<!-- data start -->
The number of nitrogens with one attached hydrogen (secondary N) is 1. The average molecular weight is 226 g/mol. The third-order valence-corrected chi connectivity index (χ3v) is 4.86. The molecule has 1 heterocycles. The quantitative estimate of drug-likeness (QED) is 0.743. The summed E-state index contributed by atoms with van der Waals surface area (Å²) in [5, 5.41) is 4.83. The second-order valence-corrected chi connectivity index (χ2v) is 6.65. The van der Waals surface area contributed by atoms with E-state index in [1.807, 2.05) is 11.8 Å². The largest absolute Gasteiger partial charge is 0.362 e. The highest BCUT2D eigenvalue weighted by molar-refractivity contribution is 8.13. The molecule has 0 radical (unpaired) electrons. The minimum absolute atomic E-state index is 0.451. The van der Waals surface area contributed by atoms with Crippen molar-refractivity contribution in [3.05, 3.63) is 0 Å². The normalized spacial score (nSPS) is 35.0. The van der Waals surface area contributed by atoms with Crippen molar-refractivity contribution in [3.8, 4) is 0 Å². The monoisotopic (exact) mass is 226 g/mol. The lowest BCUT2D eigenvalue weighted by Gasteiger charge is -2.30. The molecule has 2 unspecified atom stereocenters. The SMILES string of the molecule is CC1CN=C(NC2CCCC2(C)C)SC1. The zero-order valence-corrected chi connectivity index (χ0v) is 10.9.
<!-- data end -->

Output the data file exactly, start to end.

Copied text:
The number of nitrogens with one attached hydrogen (secondary N) is 1. The average molecular weight is 226 g/mol. The third-order valence-corrected chi connectivity index (χ3v) is 4.86. The molecule has 1 heterocycles. The quantitative estimate of drug-likeness (QED) is 0.743. The summed E-state index contributed by atoms with van der Waals surface area (Å²) in [5, 5.41) is 4.83. The second-order valence-corrected chi connectivity index (χ2v) is 6.65. The van der Waals surface area contributed by atoms with E-state index in [1.807, 2.05) is 11.8 Å². The largest absolute Gasteiger partial charge is 0.362 e. The highest BCUT2D eigenvalue weighted by molar-refractivity contribution is 8.13. The molecule has 0 radical (unpaired) electrons. The minimum absolute atomic E-state index is 0.451. The van der Waals surface area contributed by atoms with Crippen molar-refractivity contribution in [3.05, 3.63) is 0 Å². The normalized spacial score (nSPS) is 35.0. The van der Waals surface area contributed by atoms with Crippen molar-refractivity contribution in [3.8, 4) is 0 Å². The monoisotopic (exact) mass is 226 g/mol. The lowest BCUT2D eigenvalue weighted by Gasteiger charge is -2.30. The molecule has 2 unspecified atom stereocenters. The SMILES string of the molecule is CC1CN=C(NC2CCCC2(C)C)SC1. The zero-order valence-corrected chi connectivity index (χ0v) is 10.9.